Particulate matter (PM) is a complex mixture of suspended solid and liquid particles characterized by toxicological properties (1). Oxidative stress is considered as one of the most important mechanism of PM toxicity on living organisms. Reactive oxygen species (ROS) may in fact damage lipids in biological membranes, enzymatic proteins and DNA. ROS content in PM samples is frequently evaluated in the literature in terms of oxidative potential (OP). However, the relations between the obtained results and the chemical and physical characteristic of particles are still largely unknown.In this work we report the results obtained by three different assays for measuring oxidative potential (OP) on selected components of PM having a very different chemical composition (road dust, soil dust, brake dust, desert dust, pellet ash and coke and certified material NIST1648a – urban dust). The first two methods are based on the decrease of reducing species concentration (respectively Dithiothreitol - DTT and Ascorbic Acid - AA) due to ROS (2); the third one is based on the formation of a fluorescent compound (dichlorofluorescein - DCF) from oxidation of 2′,7′-dichlorofluorescein (DCFH ) in the presence of horseradish peroxidase (HRP) (3). The results show that the three methods respond very differently to each dust and that, accordingly to the results of a previous study of the oxidative stress on simple in vivo organism model (4), the un-soluble chemical components of dusts have an OP much higher than that of the soluble species.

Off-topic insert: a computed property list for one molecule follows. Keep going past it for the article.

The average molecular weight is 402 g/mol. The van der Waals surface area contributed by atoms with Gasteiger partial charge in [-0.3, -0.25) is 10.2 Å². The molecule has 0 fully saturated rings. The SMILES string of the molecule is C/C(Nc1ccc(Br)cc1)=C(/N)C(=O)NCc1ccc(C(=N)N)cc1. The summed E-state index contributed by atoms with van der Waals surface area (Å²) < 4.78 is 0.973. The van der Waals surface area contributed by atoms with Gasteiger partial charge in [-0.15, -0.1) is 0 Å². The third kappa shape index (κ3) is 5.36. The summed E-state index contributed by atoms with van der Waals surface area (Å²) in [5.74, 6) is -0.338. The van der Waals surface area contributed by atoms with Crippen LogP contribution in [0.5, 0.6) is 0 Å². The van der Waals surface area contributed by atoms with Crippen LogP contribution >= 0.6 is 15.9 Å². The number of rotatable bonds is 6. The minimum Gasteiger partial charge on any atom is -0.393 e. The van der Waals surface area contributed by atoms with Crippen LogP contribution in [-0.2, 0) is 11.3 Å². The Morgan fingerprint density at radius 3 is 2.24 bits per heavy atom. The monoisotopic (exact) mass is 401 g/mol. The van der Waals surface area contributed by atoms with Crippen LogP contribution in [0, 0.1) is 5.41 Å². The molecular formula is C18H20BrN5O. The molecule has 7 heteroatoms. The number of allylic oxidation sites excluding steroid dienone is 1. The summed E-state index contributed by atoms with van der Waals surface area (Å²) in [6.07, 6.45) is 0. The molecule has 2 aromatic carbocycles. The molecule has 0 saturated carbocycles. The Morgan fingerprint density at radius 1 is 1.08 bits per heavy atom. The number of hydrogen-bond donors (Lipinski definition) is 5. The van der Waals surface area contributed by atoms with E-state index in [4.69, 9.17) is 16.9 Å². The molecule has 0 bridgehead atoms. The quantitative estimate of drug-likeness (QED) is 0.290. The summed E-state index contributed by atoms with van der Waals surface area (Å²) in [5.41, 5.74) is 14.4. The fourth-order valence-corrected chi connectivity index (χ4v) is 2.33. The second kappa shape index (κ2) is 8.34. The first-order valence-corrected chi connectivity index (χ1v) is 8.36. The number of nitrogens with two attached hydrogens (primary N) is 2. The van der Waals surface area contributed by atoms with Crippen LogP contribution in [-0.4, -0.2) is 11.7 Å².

1-Canepari et al. 2013, Aerosol and Air Quality Research 13, 1619-1629.
2-Fang et al. 2015, Atmospheric Chemistry and Physics 15, 30609–30644.
3-Huang et al. 2016, Water, Air, & Soil Pollution 227-164.
4-Marcoccia et al. 2017, Chemosphere 173, 124-134.